In an effort to optimize the Windows 7 environment, we have covered the removal of unnecessary network and system services. These on their own will make a significant difference in the overall performance of the system, but there are still other opportunities for improvement within the user environment itself. As was the case with the previous optimization techniques, there is not a “one size fits all” configuration, so there will be some discussion surrounding the impacts of the various items.
Disable System Restore
System Restore has not changed significantly in Windows 7 from its predecessors. The system restore area still provides a handy means for malware authors to address automated reinstallation of their code. Additionally, given the ease in which machines can be repaired through other means, the value provided by the system restore functionality doesn’t typically justify its overhead.
Setting Visual Effects to Maximize Performance
Setting the Visual Effects to Maximize Performance under the system properties will minimize the amount of “flashy” transitions and visual effects presented to the user and hence will lower the amount of CPU and memory overhead needed to process these effects. This is another one of the unwinnable “form over function” arguments, so I would recommend against forcing these settings via any type of policy.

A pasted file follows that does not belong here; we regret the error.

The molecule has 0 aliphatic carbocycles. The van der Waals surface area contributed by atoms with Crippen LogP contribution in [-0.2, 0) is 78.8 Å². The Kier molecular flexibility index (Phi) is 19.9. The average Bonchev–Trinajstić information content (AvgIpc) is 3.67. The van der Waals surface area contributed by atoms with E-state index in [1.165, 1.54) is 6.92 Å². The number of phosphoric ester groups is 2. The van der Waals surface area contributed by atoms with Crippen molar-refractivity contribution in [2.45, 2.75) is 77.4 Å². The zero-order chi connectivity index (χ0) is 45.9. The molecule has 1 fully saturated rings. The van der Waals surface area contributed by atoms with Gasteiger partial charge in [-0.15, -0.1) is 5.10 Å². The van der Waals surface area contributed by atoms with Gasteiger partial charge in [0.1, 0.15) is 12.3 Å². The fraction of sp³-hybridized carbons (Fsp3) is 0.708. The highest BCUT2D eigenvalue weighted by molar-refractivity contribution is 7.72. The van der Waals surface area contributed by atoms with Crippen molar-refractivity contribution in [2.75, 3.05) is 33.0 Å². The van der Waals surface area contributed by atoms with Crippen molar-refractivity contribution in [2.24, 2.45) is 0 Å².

ShowMenuDelay is a registry setting that controls the amount of time it takes for a menu in Windows 7 to pop, fade, or slide open when you hover the mouse pointer over it. By default, this setting is 400 ms. It is during this delay that the system is processing visual effects such as the fade effects. Lower values result in far less system resources being used to process these visual effects. I typically set this to 1ms.
Note: This setting is located in the HKCU hive and as a result is profile specific, so it needs to be set for every user on the machine. This can be done by either using policies or by simply populating the value in the Default User profile.
Use the Basic Theme and Disable Aero
While the Aero system looks awesome, one needs to ask whether the windows transparency and other effects are really worth the CPU and memory costs.
Uninstall the Gadget Platform
I know this is another one of those items that can cause people to begin to reach for their torches and sharpen their pitchforks, because there are a number of gadgets that do have a valid business case to them. That being said, there are also a plethora of gadgets available that are simply time, resource, and/or bandwidth “wasters”. Unfortunately in most organizations, leaving this component available becomes an implicit endorsement of all gadgets and an acknowledgement that you are willing to support them.
If your internal policies give you the freedom to support only those gadgets that have been “approved” then by all means feel free to leave this feature enabled.